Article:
The German farmers of the 18th century in America were a thrifty, and many were landowners. Wills from the 18th century indicate that they owned more garments, but the garments were made of their own linen and wool homespun. Many short gowns were made of a sturdy linsey-woolsey.
This type of gown was worn for almost 100 years by the less fashion conscious woman. The large quilted patchwork apron could carry many things and left the hands free to spin or knit while walking from place to place. Waste not want not was the rule. A dressmaker in the 1840s stated that perhaps she deserved a new everyday dress. Her one of homespun was not worn out, but she was tired of wearing the same dress for 40 years!
This short gown was reproduced from an original gown. It is of one piece of cloth, which is why the stripes run the opposite direction on the sleeves. The piece cut out from under the arm was added to the flounce at the side. Pleats in the back of the bodice give some shape and a drawstring at the waist allows for expansion. The gown is pinned together in the front with straight pins. Another thrifty use of material were the peasant pleats around the bottom of the petticoat. As the girl grew or the bottom became frayed, a pleat could be let down and the skirt repaired.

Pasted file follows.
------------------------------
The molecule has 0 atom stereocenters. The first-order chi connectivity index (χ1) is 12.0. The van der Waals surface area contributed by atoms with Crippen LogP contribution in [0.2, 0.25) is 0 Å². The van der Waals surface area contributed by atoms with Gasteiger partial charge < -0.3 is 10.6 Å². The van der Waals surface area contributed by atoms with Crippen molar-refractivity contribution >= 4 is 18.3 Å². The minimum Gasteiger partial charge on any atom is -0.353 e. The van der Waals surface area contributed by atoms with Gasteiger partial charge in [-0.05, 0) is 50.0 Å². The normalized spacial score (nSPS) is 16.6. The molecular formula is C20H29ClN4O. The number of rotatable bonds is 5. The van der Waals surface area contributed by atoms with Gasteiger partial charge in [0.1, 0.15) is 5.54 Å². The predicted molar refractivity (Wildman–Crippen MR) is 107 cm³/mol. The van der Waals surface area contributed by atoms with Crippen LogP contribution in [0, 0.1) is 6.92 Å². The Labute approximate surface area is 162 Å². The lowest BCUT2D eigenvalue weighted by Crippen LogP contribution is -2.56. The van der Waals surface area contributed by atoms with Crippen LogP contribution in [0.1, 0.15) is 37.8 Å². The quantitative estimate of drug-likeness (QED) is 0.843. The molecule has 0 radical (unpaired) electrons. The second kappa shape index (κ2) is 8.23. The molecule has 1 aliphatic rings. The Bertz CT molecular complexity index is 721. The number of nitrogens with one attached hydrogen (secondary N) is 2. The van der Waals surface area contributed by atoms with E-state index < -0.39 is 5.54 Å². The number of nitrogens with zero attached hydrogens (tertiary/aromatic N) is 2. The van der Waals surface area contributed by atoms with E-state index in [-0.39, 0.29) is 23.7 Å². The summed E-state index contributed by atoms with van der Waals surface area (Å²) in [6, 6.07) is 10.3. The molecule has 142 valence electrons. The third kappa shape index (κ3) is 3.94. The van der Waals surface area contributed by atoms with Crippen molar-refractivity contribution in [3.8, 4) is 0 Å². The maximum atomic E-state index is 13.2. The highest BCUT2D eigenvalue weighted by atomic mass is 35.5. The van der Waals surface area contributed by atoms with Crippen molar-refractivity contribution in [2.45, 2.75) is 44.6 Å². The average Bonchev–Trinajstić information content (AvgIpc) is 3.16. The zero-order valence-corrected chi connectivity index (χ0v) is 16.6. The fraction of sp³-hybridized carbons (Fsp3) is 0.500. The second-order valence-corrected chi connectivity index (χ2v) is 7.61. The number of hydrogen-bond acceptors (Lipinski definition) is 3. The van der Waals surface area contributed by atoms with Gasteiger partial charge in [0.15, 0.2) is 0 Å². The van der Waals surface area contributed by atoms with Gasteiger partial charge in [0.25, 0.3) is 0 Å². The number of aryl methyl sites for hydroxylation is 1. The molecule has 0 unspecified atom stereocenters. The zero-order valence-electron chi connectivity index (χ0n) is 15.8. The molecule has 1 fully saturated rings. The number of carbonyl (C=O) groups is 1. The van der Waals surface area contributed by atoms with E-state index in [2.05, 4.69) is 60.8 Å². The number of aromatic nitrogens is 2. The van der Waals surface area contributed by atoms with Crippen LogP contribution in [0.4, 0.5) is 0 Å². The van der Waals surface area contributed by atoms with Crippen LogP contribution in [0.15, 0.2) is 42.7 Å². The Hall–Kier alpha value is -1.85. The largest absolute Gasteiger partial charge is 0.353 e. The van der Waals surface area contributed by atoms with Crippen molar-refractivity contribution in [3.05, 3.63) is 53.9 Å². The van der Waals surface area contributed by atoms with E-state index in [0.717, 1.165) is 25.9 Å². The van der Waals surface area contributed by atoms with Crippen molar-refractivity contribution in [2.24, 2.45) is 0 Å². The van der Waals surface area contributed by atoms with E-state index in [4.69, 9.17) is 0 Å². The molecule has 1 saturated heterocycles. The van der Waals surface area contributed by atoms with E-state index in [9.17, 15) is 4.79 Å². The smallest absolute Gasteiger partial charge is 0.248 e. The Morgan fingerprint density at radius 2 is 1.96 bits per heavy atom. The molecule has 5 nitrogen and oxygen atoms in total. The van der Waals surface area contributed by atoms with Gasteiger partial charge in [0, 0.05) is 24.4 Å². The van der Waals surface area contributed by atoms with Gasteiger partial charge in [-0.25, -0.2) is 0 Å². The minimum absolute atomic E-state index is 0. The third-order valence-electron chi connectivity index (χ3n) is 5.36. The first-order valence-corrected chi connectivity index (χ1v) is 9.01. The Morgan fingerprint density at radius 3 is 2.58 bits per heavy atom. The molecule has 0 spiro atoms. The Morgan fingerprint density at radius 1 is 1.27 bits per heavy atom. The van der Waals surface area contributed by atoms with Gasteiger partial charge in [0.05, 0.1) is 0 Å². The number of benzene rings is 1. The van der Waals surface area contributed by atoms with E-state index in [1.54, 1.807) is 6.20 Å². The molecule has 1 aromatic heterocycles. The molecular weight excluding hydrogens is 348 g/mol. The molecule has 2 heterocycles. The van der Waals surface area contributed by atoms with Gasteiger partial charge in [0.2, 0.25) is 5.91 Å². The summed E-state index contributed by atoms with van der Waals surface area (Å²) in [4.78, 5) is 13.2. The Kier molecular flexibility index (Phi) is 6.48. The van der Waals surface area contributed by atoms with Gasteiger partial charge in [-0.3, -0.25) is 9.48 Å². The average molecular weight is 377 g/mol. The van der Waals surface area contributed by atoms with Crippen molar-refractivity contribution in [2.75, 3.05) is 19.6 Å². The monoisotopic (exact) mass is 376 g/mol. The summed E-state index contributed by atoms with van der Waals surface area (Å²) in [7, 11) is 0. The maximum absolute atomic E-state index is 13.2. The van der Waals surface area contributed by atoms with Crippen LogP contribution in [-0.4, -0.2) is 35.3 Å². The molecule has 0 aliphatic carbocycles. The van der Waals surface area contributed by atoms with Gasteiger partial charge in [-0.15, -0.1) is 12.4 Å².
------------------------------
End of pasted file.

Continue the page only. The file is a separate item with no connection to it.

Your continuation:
A pomander filled with sweet smelling herbs acted like perfume for the thrifty. Pomanders came in many shapes and sizes. Almost every woman had an herb garden, and these herbs were given as gifts. On the frontier of central Pennsylvania, the women were said to have given up everything. Some even wore leather bodices, but would not give up their neckerchief. The one featured here is a “double” stripe (plaid) tied around her shoulders, suggesting that this woman had the means to acquire this more expensive material. Her cap is trimmed with lace. The side lappets may be buttoned under the chin or on top of the head.
Beneath the gown and petticoat, a chemise of white cotton or linen was worn. It has a drawstring around the neck and was made of rectangular pieces of material.
Clogs, which evolved from the wooden shoe, were worn throughout the 18th century by those who could not afford leather shoes. During warm weather, many women went barefoot to save their shoes.
Click photo for detailed views.